EVERETT — Like a lot of dads, Gary Kell started coaching Little League baseball because he wanted to help with his young son’s team.
Thirty-one years later, Kell is in his final season with South Everett Little League, having announced his plans to retire from coaching.
Those who know him best say his longtime commitment to the league and to all the kids he coached has been tireless, selfless and, more than anything, remarkable.
“You figure in 30 years he’s probably coached 300 kids,” said Rick Bergman, a past league president and currently a rival coach in the league. “And he treats each one of them like they’re his own son.”
For Kell, what makes this final season even more special is that he is coaching his grandson. Jordan Hansen, the 12-year-old son of Kell’s daughter Emily, is a second baseman, third baseman, shortstop and outfielder for Kell’s team, the H&L Sports Dodgers.
The chance to coach his own grandson is, Kell said, “something I never, ever anticipated. But the relationship the two of us have is just special. We get to spend a lot of time together. He’s kind of a quiet kid, but he’ll talk and talk about baseball.”
Having started out by coaching his son, “I’ve now come full circle, coaching my grandson,” he added with a grin.
The 65-year-old Kell grew up in the Ballard area of Seattle and graduated in 1967 from Blanchet High School, where he competed in cross country, track and baseball. He has lived in south Everett for the past 35 years, and he expects to work another few years as a safety officer for the Snohomish County PUD.
It was in 1984 that Kell started coaching the T-ball team of his older son, A.J. With the exception of one year with the Everett Boys &Girls Club, he has coached Little League every season since, including a few years with Senior Little League. He coached his younger son, Ben, and on other teams in other sports he coached his three daughters, Amy, Katie and Emily.
Over the years, Kell has coached and also coached against some of the area’s top baseball talent. He recalls games against future major leaguers Brent Lillibridge and Travis Snider, and he especially remembers Snider “because he hit a home run against me,” Kell said.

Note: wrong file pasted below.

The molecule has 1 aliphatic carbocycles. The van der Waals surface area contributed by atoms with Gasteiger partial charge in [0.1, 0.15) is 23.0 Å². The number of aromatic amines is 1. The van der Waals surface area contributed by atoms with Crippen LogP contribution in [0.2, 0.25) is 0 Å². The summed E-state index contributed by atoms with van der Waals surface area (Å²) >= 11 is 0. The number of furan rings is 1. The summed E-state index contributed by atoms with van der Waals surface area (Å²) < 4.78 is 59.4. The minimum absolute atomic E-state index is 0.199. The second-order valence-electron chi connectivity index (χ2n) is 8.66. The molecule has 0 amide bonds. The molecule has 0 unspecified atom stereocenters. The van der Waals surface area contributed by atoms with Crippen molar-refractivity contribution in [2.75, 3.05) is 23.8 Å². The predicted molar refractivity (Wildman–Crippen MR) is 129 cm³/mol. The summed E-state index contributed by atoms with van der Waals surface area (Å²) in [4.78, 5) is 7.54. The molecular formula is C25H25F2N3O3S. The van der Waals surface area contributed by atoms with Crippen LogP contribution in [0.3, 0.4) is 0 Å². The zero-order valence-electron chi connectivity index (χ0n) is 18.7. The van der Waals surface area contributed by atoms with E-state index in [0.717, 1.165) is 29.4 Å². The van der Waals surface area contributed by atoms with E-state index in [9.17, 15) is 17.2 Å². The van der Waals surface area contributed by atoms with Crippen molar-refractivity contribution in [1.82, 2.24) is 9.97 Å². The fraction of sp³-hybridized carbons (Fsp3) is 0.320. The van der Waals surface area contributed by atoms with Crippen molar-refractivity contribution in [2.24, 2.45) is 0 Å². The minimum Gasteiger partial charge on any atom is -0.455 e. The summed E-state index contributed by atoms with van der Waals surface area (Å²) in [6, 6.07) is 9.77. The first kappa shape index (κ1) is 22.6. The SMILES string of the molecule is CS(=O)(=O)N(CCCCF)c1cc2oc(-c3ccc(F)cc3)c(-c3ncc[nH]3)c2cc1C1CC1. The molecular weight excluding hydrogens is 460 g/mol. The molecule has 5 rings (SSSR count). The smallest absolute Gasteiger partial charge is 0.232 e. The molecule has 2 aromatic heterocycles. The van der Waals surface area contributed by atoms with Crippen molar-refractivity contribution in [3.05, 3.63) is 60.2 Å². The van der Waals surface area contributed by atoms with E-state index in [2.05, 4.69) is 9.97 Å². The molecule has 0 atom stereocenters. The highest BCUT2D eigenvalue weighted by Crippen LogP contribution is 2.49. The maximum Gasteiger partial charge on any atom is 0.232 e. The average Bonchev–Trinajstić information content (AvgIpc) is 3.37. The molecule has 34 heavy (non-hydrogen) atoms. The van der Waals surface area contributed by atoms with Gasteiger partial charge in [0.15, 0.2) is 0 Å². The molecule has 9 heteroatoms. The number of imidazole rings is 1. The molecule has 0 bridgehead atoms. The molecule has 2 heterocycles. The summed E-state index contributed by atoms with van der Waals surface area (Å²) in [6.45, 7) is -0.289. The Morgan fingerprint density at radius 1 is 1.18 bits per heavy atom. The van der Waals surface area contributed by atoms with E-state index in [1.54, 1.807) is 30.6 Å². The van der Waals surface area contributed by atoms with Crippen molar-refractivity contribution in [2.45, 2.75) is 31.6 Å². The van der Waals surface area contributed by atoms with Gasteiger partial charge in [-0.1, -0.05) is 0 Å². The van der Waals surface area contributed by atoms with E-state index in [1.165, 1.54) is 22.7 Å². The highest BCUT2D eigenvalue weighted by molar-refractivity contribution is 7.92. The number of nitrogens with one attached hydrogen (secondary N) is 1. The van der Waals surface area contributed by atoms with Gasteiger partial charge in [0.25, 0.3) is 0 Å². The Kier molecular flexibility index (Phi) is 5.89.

Several members of the current Cascade High School baseball team, which is headed to this year’s Class 4A state tournament, played for Kell a few years ago. “And when I go to the (high school) games now, they all come up to me and hug me,” he said. “And for me that’s really exciting.
“The thing that motivates me the most,” he went on, “is that when I get a group of 12 kids at the beginning of the season, a lot of them aren’t very good because they haven’t played all year long. But then you see the improvement from the very first practice to the end of the year tournaments and it just blows me away.”
Playing to win is important, of course, but Kell emphasizes other priorities, too.
“I have fun with the kids, but I also talk to them about getting their homework done before they come to practice,” he said. “I talk to them about no swearing and no fighting, and I always say a team prayer before we play. I want to be a good role model, and I think I have over the years.”
His work has not gone unnoticed. Bergman describes Kell as “a great guy who really cares about the kids. It’s just a real joy to coach with him. He’s had winning teams and he’s had losing teams, but he’s always kept a smile on his face.”
For all the fun he has, Kell sometimes has to show a sterner side. Recently he detected some bickering among his players, so he sat them down for a heartfelt lecture.
“I said, ‘You guys aren’t acting like a team. You need to start complimenting each other instead of criticizing each other.’ Then I talked about their attitudes toward other players and coaches. I talked for about 40 minutes and you could’ve heard a pin drop.”
Also this season, one of his players sassed another player’s mother, “and when I heard that’d happened to a parent, and to a lady, I was shocked, just shocked,” Kell said. “So I pulled that boy aside and said, ‘If you want to play tomorrow, you need to go apologize to her right now.’ And he did.”
But for all the enjoyment he gets out of coaching, and for all the difference he knows he makes with kids, the years are catching up.
“I’m just physically wearing down,” Kell said. “When I go home at night, I’m beat. (Coaching) takes a toll on you, and there are enough younger coaches doing a great job that I need to step aside and turn it over to somebody younger.”
Because of the great time commitment, Kell says he could never have coached for so long without the support of Linda, his wife of almost 40 years.
“She’s been the glue that’s really helped me keep all this together,” he said. “We’ve had family commitments and social events that sometimes conflict with a game … (but) she understands because she knows the passion I have for this. She’s been so supportive. A real blessing.”
Though Kell expects to help out with South Everett Little League in the future, league officials already have found a way to honor him for his years of service. There is a new perpetual trophy, the Gary Kell Award of Excellence, that will go each year to the team that wins the league’s majors championship.
Kell calls the trophy named for him “really special,” but says what he particularly cherishes are the many relationships he has enjoyed over the years.
“I’ve made so many lifetime friends through Little League,” he said. “I’ve met so many great kids and outstanding parents, and it’s just been such a positive experience in my life. It’s given me the feeling of being able to help a kid, to help a coach, to help a parent and to help the league. And for me, that’s my reward.”